Kowie astronomy buffs discuss International Space Station


OUT OF THIS WORLD: The members of the Astronomy Club of Ndlambe met at alderman Louise Swanepoel’s home on Wednesday last week to discuss the International Space Station. From left (seated) are Georg Spieker, Alan Lubbe and Lindsay Walker with (standing) Johan de Wet, Peter Grist, Barry Fourie and Louise Swanepoel Picture: ROB KNOWLES

TRAVELLING at thousands of kilometres per hour while standing on your head might not be everyone’s cup of tea but, to the crew of the International Space Station (ISS), it’s just another day on the job.

The Astronomy Club of Ndlambe discussed this and other fascinating star-gazing information when they met at former councillor, now alderman, Louise Swanepoel’s home last Wednesday.

Member Georg Spieker brought with him a video of the latest crew of the orbiting ISS, where American flight engineer Sunita Williams showed off the habitat, from the onboard laboratories where microgravity experiments are carried out, to the specialised ablution units designed to minimise “accidents” in space.

On the video Williams took the viewer through the vast array of passages connecting the various modules showing that, in space, one can fly around (although, as she demonstrated, stopping can more of a problem).

“The problem is that, in microgravity nothing falls down, and one orientation (for example, standing on the ceiling of the module) is just as valid as any other.”

She showed the sleeping quarters were each member of the crew places themselves in a sort of cupboard, one on each of the four walls of the sleeping quarters, where they keep a sleeping bag and other personal effects.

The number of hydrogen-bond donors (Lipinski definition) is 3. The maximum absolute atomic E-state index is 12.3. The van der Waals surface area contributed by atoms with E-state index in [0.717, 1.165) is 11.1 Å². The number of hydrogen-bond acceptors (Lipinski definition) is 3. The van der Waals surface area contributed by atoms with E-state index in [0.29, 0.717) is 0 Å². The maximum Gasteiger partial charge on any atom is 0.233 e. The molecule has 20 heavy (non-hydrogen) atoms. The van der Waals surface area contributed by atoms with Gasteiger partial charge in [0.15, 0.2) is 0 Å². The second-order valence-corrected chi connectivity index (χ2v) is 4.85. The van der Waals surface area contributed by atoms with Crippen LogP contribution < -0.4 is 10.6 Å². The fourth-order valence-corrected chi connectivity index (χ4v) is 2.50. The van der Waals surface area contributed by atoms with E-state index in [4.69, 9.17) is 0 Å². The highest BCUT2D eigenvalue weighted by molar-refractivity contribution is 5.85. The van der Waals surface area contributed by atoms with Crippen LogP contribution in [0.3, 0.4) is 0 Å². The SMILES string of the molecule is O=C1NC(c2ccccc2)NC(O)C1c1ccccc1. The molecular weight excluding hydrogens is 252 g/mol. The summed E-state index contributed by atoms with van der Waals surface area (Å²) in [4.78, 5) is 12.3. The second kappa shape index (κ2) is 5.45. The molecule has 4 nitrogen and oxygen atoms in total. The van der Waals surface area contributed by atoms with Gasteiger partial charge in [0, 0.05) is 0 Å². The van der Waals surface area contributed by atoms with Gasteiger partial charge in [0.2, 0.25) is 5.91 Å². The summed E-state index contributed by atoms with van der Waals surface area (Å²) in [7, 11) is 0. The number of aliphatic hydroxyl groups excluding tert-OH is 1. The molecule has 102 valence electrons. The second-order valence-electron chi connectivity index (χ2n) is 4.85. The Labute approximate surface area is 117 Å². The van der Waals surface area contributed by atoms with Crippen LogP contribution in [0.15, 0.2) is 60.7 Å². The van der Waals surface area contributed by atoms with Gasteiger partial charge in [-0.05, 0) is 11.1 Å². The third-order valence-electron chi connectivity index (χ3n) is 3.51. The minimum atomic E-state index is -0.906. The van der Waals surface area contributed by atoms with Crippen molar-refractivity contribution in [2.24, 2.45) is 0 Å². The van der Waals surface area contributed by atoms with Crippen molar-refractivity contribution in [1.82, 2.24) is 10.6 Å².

The ISS follows the Salyut, Almaz, Skylab and Mir stations as the ninth space station to be inhabited. The first modules to be launched left Earth in 1998 and the ISS is effectively the merger of three US space station projects along with the Japanese Kibō module and Canadian robotics.

In 1993 the partially built Soviet/Russian Mir-2, the proposed American Freedom, and the proposed European Columbus merged into a single multinational programme and now form part of the ISS.

Spieker shared his knowledge of the ISS and was questioned regarding its size and operation.

The ISS travels at an altitude of between 330km and 410km above the Earth and orbits the planet 15.7 times a day. It can be seen with the naked eye, without use of specialised equipment.

To establish when next to spot the ISS over the Eastern Cape interested parties can visit www.iss.astroviewer.net.

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